Crises to die for: a quantitative study of financial crises, political instability, and economic growth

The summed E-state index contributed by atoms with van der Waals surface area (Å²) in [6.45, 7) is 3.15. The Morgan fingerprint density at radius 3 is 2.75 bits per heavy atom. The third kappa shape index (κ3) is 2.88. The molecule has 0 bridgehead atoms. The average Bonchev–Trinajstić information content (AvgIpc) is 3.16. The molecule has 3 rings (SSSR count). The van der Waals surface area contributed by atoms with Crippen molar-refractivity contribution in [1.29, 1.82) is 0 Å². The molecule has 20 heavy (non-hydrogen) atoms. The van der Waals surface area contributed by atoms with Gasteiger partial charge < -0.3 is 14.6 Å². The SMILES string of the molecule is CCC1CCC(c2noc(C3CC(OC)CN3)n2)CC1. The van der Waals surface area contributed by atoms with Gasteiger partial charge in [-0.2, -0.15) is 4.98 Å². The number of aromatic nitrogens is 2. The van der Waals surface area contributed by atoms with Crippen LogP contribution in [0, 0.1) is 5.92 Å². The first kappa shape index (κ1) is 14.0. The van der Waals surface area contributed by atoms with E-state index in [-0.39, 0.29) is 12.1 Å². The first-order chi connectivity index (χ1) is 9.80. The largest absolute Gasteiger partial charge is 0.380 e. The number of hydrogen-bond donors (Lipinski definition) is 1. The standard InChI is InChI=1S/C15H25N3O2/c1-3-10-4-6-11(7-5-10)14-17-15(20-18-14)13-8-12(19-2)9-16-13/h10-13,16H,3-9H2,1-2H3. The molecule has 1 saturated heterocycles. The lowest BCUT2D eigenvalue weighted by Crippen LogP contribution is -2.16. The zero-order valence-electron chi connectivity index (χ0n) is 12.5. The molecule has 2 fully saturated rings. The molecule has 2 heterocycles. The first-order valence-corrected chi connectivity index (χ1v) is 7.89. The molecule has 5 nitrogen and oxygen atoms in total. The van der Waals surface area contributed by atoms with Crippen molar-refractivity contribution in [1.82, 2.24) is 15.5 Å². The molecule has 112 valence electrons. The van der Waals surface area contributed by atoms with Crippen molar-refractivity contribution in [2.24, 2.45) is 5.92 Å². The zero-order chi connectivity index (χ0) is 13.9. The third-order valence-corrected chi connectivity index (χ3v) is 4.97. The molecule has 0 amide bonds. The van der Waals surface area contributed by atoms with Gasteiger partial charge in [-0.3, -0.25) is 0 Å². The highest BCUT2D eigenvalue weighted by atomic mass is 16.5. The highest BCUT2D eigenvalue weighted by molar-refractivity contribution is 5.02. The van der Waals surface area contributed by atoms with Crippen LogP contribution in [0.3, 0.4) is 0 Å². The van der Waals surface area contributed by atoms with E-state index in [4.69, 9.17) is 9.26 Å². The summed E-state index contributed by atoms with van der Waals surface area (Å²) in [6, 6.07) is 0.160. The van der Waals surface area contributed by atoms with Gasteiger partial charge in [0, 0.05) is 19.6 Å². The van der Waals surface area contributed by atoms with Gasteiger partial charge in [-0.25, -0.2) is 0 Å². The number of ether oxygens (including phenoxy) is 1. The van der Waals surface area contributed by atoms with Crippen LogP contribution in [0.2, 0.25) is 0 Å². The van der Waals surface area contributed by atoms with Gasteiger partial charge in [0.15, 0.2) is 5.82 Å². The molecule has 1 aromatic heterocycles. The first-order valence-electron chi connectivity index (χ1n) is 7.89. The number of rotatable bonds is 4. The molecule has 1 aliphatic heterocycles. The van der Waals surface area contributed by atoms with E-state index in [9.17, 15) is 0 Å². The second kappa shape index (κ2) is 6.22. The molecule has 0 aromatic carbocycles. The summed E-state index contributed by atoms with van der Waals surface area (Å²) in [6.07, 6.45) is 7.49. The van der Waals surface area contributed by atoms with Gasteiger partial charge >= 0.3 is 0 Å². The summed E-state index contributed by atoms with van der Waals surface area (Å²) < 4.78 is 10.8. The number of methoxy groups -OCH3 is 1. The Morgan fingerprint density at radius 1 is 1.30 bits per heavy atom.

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This thesis emphasizes the multidimensionality of political instability when examining whether financial crises may trigger political instability, and how financial crises and instability affect the growth rate of the economy. A total of 20 political instability indicators are used to make four indices of instability by means of Principal Component Analysis. These indices are thought to reflect different dimensions of political instability: political violence, civil protest, regime change and government instability. I use data for a panel of 148 countries over 35 years to investigate the questions put forth. The chosen quantitative approach employs a panel data regression model that emphasizes differences within and between the units being studied. Findings suggest that financial crises may trigger socio-political instability as measured by the indices of political violence and civil protest. I also uncover that political instability is highly contagious. Furthermore, financial crises have an expected negative effect on economic growth. The relationship between political instability and growth has been intensively discussed in the literature, and the many contradictory results have contributed to fueling this discussion. My findings of opposing effects confirm the appropriateness of modeling political instability as multidimensional. Only change of or in regimes affect the growth rate of the economy, but interestingly, government instability is positive, while regime changes are negative for growth.